Ohio State alum Kortney Morrow breaks barriers in the creative world

The Lantern
Ohio State alum Kortney Morrow is the winner of the 2023 Walter Rumsey Marvin Grant. Credit: Kortney Morrow

For Kortney Morrow, imagination was an ever-present friend throughout her childhood.

Her flair for storytelling emerged when she was a small child creating stories with dolls in her bedroom, and now her creativity has landed her one of Ohio’s most prominent awards for young writers.

Morrow, an Ohio State alum who graduated in 2022 with her Master of Fine Arts, is the winner of the 2023 Walter Rumsey Marvin Grant, an award given to young and promising writers that recognizes compelling writing, literary merit and skillful storytelling, Ohioana Library’s executive director David Weaver said.

If achieving one of the Ohioana Library Association’s most prestigious awards wasn’t enough, Weaver said Morrow garnered a vast majority of first-place votes on her route to victory in this year’s competition.

“It is remarkable how often the judges’ top picks are all very closely the same, as was this year with Kortney Morrow,” Weaver said.

Considering Morrow’s professional success, it may come as a surprise that becoming a writer was not always in her plans for the future.

“I wanted to be a pop star,” Morrow said. “I wanted to be Britney Spears or Mariah Carey. I did not think about becoming a writer or writing books.”

Morrow said she always excelled in her English classes while growing up in the Shaker Heights City School District in the Greater Cleveland, Ohio, area, but was often disinterested in her assigned classwork.

“I didn’t really enjoy reading the books my teachers told me to read,” Morrow said. “My love of reading just included ‘Gossip Girl.’”

Morrow credits two key life events for her sustained love of writing and the English language, the first being when she was studying abroad in Rome as a part of her undergraduate program at DePaul University, she said.

“I tried to capture everything that I was seeing while I was in Italy through writing, and I kept filling up all of my notebooks,” Morrow said. “That’s really when I realized I love processing the world through writing, and I am going to continue to process the world through writing for the rest of my life.”

Morrow said she also credits her journey at Ohio State to pursue her master’s degree.

“It meant a lot to be able to develop my path with a suite of incredible writers and instructors who guided me to develop and trust my own intuition,” Morrow said.

During her time at Ohio State, Morrow worked for 826 New Orleans, a nonprofit organization dedicated to empowering and amplifying the voices of young writers. Morrow said this is where she would cross paths with Brooke Pickett, a New Orleans-based visual artist.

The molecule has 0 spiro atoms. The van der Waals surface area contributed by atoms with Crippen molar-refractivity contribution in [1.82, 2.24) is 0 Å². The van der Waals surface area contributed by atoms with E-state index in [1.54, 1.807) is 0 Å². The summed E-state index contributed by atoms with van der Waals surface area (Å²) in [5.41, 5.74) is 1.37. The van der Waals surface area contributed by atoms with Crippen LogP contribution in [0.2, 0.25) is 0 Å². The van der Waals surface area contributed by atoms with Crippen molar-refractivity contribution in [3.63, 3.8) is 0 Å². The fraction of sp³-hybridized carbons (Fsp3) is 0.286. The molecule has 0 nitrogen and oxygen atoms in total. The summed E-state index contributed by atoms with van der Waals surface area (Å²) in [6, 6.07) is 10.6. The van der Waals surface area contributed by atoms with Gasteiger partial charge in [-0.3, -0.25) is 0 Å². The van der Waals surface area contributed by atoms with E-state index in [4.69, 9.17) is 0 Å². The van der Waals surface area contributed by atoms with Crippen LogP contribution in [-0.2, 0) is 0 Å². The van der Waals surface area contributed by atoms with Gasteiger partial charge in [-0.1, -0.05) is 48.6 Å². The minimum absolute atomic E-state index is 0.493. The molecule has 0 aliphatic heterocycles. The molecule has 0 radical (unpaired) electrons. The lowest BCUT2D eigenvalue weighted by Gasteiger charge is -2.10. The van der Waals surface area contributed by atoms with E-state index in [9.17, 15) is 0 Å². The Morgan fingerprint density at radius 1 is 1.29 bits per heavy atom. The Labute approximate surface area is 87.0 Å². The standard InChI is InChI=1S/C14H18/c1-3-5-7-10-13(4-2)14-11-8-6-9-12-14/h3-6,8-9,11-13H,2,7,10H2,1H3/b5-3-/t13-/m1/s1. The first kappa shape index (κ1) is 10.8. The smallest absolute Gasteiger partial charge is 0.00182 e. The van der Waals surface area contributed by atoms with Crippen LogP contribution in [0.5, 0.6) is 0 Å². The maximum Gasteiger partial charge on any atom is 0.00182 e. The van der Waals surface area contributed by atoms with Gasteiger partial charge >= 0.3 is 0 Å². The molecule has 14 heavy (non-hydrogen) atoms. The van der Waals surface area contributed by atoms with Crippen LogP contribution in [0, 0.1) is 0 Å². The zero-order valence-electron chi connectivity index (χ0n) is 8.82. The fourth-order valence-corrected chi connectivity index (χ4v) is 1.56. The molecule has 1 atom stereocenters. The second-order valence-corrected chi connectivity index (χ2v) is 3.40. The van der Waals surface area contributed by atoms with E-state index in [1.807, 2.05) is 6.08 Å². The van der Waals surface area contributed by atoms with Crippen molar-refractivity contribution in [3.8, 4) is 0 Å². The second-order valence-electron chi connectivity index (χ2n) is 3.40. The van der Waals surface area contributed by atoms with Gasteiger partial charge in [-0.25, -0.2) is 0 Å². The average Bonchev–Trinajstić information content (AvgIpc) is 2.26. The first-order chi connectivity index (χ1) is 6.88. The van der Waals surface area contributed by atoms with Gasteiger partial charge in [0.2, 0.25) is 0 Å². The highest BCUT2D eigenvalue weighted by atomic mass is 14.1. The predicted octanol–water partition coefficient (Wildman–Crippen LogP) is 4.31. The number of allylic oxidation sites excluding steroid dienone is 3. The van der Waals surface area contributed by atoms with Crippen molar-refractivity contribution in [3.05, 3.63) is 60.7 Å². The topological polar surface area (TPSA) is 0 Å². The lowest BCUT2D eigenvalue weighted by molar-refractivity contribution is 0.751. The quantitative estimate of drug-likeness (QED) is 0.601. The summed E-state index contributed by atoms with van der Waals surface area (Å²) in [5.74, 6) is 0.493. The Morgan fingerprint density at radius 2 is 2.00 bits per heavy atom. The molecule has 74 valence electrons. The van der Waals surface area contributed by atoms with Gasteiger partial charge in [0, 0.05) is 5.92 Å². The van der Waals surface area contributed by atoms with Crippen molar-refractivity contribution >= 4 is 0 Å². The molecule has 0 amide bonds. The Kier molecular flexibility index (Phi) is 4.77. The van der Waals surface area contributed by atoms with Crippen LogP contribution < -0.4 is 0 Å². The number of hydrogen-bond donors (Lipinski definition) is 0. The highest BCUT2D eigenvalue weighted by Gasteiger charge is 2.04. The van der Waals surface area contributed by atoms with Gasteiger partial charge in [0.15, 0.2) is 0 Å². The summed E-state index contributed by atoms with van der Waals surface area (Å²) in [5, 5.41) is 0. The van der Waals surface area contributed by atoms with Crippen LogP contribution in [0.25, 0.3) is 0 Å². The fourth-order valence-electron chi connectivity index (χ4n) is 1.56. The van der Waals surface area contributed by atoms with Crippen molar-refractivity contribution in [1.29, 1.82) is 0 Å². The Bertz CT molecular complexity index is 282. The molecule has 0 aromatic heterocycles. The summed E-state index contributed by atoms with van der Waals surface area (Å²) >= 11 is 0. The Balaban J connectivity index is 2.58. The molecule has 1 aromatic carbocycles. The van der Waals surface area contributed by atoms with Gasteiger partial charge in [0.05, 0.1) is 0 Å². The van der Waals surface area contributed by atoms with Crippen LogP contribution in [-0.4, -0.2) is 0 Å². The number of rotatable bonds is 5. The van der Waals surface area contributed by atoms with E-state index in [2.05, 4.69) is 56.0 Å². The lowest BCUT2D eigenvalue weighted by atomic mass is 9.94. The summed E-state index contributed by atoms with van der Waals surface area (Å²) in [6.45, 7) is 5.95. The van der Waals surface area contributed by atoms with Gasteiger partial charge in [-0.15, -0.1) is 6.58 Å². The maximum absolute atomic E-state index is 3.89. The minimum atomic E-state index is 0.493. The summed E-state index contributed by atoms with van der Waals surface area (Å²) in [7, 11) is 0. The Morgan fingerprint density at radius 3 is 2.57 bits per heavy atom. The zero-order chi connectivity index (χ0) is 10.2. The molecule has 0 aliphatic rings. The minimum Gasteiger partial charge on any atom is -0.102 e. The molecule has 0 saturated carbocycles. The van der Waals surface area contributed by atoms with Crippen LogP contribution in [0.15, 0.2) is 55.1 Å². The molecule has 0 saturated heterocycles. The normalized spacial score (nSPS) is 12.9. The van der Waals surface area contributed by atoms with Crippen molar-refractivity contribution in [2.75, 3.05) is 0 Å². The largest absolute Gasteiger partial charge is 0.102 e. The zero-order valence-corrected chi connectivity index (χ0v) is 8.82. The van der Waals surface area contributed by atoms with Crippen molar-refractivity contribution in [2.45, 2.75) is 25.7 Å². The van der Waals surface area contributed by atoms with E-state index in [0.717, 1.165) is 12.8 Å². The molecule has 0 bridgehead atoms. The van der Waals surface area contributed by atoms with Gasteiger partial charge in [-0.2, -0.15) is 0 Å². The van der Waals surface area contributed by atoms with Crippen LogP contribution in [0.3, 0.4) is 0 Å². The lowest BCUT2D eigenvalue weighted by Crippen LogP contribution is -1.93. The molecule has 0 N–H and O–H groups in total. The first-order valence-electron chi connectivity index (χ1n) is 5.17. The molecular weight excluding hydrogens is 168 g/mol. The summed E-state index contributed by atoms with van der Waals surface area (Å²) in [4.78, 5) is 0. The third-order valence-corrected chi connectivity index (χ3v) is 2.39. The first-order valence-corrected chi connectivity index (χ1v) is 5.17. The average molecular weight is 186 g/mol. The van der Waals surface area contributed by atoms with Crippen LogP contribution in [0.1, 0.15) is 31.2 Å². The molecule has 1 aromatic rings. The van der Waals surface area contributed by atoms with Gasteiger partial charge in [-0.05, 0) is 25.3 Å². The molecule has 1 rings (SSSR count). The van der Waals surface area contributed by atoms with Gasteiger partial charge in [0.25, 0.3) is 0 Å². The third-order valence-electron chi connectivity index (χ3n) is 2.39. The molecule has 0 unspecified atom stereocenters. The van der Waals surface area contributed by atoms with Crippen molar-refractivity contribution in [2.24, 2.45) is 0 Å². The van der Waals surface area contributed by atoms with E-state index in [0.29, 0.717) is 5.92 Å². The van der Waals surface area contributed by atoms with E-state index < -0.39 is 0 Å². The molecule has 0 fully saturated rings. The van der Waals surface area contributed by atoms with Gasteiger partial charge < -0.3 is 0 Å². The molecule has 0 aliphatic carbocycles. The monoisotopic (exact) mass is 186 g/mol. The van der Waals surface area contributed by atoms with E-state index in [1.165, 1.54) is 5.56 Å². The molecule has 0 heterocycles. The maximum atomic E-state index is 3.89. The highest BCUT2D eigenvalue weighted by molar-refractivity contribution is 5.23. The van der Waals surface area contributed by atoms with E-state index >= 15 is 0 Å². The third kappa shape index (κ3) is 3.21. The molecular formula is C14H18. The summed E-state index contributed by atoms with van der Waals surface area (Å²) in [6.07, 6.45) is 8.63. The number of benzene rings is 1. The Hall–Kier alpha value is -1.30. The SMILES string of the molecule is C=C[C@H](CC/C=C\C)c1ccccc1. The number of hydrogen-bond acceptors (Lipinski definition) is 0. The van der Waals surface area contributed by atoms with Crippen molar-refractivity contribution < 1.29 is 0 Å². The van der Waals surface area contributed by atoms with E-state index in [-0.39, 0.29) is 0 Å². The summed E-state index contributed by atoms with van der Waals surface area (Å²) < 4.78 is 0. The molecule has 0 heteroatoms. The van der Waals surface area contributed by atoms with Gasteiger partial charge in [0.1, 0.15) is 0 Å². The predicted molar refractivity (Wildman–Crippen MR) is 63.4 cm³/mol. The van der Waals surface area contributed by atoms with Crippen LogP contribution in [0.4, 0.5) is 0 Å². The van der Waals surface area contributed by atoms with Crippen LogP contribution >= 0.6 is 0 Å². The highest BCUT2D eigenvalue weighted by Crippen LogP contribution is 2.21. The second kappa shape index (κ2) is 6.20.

“Very early on, it was apparent that we worked very well together,” Pickett said. “Our skills complement each other really well, and we have a lot in common when it comes to how we see the world.”

Over the span of two years, Pickett said she and Morrow were able to double 826 New Orleans’ budget and staff by being creative and thinking big.

While the duo was able to accomplish great things together at 826 New Orleans, Pickett said they both knew it was time for something new, ultimately deciding to part ways with the nonprofit in 2022.

“We were having conversations about what we can do next,” Pickett said. “How do we take the skill sets we currently have and do it on a larger scale?”

From these aspirations, Studio Reciprocity — an organization that works alongside artists, nonprofits and organizations to help re-imagine their impact and funding — was born, Morrow said.

Both Pickett and Morrow spend 20 hours per week working with Studio Reciprocity clients and 20 hours honing their respective artistic crafts, Morrow said.

“That’s how we protect our artistic sensibility and artistic practice while still making an impact using these amazing skills that we’ve developed over the course of both of our careers,” Morrow said.

For Morrow, the time split has come with huge success, as her writings have garnered high praise. Weaver said that the judges’ comments speak to such success, articulating the distinct skills she possesses as a writer.

“Her work has staying power,” one judge of the Ohioana Awards commented on Morrow’s submission. “It is memorable. She is adept with imagery and a powerful forceful voice.”

Though Morrow is incredibly honored to receive such an esteemed award, she is simply happy to be able to write partially for a living, she said.

“Every day that [my words] show up on that page is an incredible accomplishment,” Morrow said. “I’m ready to keep taking things to the next level with my writing. I’m very ambitious, and I have accomplished a lot, but I’m not done.”

Morrow will be honored during the Ohioana Awards Ceremony at the Ohio Statehouse Atrium 6 p.m., Thursday, and her winning work will be published in the upcoming fall edition of the Ohioana Quarterly.

More information about Morrow can be found on her personal website .

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